Although often criticized among the trade press for being ‘gimmicky’, the solar industry would be wise to recognize the, erm, inroads made by solar roads in bringing the power of PV to a wider audience.
Solar power is far from an intangible, arcane energy source, but it can sometimes struggle to promote itself as a viable alternative to the norm beyond those channels where the converted are happy to be preached to. We are often our own echo chamber.
So when calls grow on social media and beyond for Donald Trump to at least make his Mexican border wall solar-powered, it makes the industry sit up and take notice, because A) that’s actually not a bad idea, and B) it reminds us that the world understands and supports solar power once it can be easily packaged as a force for good.
A road, a wall: when solar panels are grouped together, it seems, they become more visible. Maybe this line of thinking has informed Honduras’ energy approach considering that the Central American nation now draws more than 10% of its power from solar energy.
This impressive penetration is the highest in the world for a non-island country, and places the nation second only to Chile as the largest solar market in Latin America.
The UAE is not exactly hot on Honduras’ heels in the PV penetration stakes, but it is certainly making all the right noises. Although not all of the Emirates that comprise the UAE are oil-rich, those that are appear to have finally accepted that their winning lottery ticket has an expiration date, and Abu Dhabi – for one – is investing sensibly in solar and other renewable forms of energy.
It was reported this week that the Emirate is planning on building the world’s single-largest solar PV plant – a 1.18 GW giant that will be constructed in the sunny desert by Japan’s Marubeni, complete with assistance from JinkoSolar and the Abu Dhabi Water & Electricity Authority (ADWEA).
The plant is set to be developed on a 7.8 km2 plot in the desert in eastern Abu Dhabi, using JinkoSolar modules. This might be due to the reported financial assistance of Jinko on the project, who is said to be accounting for 20% of the financing.
The ADWEA is said to be putting up 60% of the financing and Marubeni the final 20%, with total investment expected to be in the region of JPY 100 billion (US$868 million).
So long, SolarCity
Tesla Motors has officially changed its name to Tesla Inc., to reflect its broader business interests. However, that isn’t the big story regarding name changes at the company.
Very soon, the largest name in residential solar will disappear. According to a statement (in German) on teslamag.de, in the “near future” both PV systems and the new “Solar Roof” will be marketed under the Tesla brand, and the SolarCity brand will “disappear altogether”.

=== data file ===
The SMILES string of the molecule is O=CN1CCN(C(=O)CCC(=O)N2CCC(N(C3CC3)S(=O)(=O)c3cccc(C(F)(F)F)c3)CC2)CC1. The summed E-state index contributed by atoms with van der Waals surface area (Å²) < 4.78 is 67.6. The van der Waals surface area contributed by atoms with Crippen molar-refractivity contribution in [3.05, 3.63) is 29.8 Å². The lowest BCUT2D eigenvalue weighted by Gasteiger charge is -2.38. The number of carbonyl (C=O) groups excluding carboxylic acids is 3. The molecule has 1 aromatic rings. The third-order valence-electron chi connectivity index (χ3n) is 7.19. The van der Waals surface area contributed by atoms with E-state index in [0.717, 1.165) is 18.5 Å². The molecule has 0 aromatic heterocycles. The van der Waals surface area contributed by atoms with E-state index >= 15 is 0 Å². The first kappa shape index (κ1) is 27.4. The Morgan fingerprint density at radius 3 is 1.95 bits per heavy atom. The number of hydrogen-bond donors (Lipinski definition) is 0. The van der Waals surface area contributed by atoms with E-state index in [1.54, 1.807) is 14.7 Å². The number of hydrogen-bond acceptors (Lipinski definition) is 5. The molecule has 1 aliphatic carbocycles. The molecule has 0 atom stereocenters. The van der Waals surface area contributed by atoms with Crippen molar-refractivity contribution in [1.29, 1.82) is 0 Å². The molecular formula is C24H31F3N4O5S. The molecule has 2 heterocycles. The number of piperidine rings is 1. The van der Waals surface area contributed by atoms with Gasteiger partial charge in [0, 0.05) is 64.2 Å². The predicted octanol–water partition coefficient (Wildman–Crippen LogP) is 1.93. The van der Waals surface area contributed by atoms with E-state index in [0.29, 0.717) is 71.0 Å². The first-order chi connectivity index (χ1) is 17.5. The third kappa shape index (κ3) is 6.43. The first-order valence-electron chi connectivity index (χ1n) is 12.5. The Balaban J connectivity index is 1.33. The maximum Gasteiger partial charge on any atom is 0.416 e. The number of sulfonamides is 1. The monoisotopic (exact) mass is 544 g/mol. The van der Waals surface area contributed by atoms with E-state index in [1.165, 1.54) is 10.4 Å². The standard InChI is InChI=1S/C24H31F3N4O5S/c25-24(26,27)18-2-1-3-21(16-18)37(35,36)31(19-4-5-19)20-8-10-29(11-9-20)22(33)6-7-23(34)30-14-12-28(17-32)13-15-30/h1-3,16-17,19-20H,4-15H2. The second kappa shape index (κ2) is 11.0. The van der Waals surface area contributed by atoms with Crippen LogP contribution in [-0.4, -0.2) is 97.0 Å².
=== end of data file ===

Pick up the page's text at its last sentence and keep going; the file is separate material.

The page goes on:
This announcement comes two months after Tesla’s shareholders voted to acquire SolarCity. Tesla states that while its previous goal was to “to accelerate the transition to sustainable mobility”, its new goal is “accelerating the transition to sustainable energy production”.
EV does it
The convergence of solar and electric vehicles is bigger than Tesla. A new study by The Imperial College London and Carbon Tracker forecasts that solar PV and EVs will snap up 10% of global fossil fuel revenues within a decade, and are likely to render coal obsolete by 2050.
If solar PV can maintain the pace of cost reduction, the technology could supply 23% of the world’s power by 2040, said the report, rising to around 30% by 2050. In such a scenario, coal could be phased out completely, leaving natural gas accounting for just 1% of global power, augmented by extra wind and nuclear.
For EVs, current adoption rates are likely to accelerate, leading to a 35% share of the road transport market by 2035. This would see oil and coal demand peak around 2020, with approximately two million barrels a day of oil displaced by 2025 and as much as 16 million barrels a day by 2040.
“There are a number of low-carbon technologies about to achieve critical mass decades before some companies expect,” said Carbon Tracker’s head of research James Leaton.
The hard cell
Over in Germany, SolarWorld is planning a production shake-up designed to optimize its manufacturing and take the low-cost solar battle to China.
But how? Well, the company is going to shift its solar cell production capabilities away from its Freiberg base to Arnstadt, thereby ensuring specialization at each site. There may be some staffing impact, the firm said, but the overall message was one of confidence, and a desire to reassess its capabilities to ensure they are primed to respond to ongoing solar price pressures.